Engineers Invent Battery That Removes Atmospheric Carbon Dioxide


MIT engineers have developed a battery that charges itself by removing carbon dioxide (CO2), a greenhouse gasOpens a new window , from the air.

Not only can it suck out the gas from CO2-rich sources, such as the exhaust gases from a coal-burning power station, but the battery can also remove carbon dioxide from gases with concentrations as low as the air around us.

And the battery can be commercially developed at low cost, according to, which reportedOpens a new window the development this week.

The battery works by exploiting the affinity of a certain type of electrode – made of polyanthraquinone – for carbon dioxide and consists of thin sheets coated with stacks of electrodes. It attracts the gas when charging, and on discharge releases pure CO2 that can be collected.

For those of us who aren’t chemical engineers, frankly it’s a challenge to understand the science. The abstractOpens a new window says that the battery is a “solid-state faradaic electro-swing reactive adsorption system comprising an electrochemical cell that exploits the reductive addition of CO2 to quinonesOpens a new window for carbon capture.”

That said, it’s an exciting breakthrough that has come to life because of the context in which it was developed: the nascent carbon capture and storageOpens a new window industry.

Carbon capture’s ambiguity

Governments and industry have been blowing hot and cold about carbon capture over recent decades. On the one hand, it offers a lifeline to industries using fossil fuels; on the other, it’s been too costly or complicated to implement widely.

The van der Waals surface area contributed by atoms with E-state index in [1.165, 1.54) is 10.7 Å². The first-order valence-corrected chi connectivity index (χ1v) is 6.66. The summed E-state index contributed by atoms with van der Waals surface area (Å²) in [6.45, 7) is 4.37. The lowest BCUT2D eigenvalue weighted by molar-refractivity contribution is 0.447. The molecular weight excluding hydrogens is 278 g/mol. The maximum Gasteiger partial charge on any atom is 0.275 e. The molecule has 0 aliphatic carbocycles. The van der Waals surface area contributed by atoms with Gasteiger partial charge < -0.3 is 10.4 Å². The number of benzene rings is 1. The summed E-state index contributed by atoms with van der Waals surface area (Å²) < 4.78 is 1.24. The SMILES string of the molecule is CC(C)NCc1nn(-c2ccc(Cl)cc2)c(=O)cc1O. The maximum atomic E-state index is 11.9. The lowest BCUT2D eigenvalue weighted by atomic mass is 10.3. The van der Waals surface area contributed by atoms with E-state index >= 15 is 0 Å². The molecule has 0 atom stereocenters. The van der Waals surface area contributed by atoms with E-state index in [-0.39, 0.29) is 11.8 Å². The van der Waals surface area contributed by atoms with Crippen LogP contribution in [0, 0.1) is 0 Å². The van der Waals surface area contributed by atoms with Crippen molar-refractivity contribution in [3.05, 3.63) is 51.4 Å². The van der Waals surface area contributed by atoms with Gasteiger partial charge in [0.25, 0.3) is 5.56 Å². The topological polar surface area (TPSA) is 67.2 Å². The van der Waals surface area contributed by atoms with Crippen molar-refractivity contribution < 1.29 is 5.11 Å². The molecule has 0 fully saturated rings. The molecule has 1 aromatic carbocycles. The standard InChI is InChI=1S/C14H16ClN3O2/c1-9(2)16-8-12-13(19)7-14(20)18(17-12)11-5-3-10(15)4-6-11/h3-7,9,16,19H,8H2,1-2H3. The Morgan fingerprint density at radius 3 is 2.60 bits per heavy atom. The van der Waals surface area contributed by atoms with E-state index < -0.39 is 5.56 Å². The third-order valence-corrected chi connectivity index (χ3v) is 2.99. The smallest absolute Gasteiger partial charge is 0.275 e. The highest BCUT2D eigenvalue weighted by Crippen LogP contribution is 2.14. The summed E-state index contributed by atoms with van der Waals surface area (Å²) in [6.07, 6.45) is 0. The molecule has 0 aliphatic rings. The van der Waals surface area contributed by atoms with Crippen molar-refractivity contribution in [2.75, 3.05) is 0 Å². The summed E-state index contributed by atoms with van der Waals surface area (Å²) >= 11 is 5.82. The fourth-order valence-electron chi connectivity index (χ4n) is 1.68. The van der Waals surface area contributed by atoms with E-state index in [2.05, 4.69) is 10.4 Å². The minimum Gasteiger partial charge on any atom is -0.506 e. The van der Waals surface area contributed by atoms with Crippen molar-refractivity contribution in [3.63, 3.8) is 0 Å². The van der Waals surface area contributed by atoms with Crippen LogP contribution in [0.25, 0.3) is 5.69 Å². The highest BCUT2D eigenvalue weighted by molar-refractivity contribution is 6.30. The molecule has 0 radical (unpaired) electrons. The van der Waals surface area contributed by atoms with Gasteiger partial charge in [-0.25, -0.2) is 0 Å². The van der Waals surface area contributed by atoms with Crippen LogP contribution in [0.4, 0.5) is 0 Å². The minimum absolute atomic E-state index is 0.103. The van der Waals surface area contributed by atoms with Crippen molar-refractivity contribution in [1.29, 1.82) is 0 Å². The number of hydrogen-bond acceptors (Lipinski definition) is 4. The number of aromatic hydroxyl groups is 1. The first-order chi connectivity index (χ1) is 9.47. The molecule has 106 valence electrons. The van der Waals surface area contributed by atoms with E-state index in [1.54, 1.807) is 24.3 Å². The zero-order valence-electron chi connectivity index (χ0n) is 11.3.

Advocates of carbon capture see it as a bridging technology between a fossil-fuel-powered world and the renewable future.

The downside of the main capture technologies, based on either oxy-combustion – burning in oxygen to obtain pure CO2 – or amine scrubbing – removing the CO2 after combustion – has been cost.

It takes significant amounts of expensive equipment and a serious penalty in energy that reduces the overall efficiency of the power plant, steel plant or cement plant.

The power generation industry is rapidly leaping over the bridge, straight to renewables. Yet this new technology could still be useful in rescuing thousands of so-called stranded assets, power plants built in the recent past at risk of being shut prematurely.

For other industries, such as steel smelting, a low-cost solution to sucking up CO2 will be of great interest.

The transport and storage components of carbon capture tech are relatively simple. We’ve obtained gas that had been safely stored in particular geology under the earth for millennia, so putting carbon dioxide back into those same safe geological formations is a practical and proven solution.

However, there are many hurdles to overcome, among them national or regional frameworks, planning, permitting and public perception.

Coke and champagne

There are other uses for carbon dioxide where this technology could find a home. The fizzy drinks industry would welcome a carbon-neutral CO2 supply. Currently, making CO2 means using electricity, and releasing yet more CO2. There are also applications for reducing CO2 in confined spaces, such as submarines.

But it’s the big stuff that counts. Stopping all man-made CO2 emissions shooting into the atmosphere represents a great achievement. Widespread adoption of this technology, coupled with good transport and storage operations, brings the dream into the realm of the possible.

However, the real excitement lies in the possibility of removing the carbon dioxide already in the atmosphere. Just imagine if we could not only reduce CO2 emissions but also actually reverse some of the damage already done.

Thanks to those MIT engineers, we dare to hope.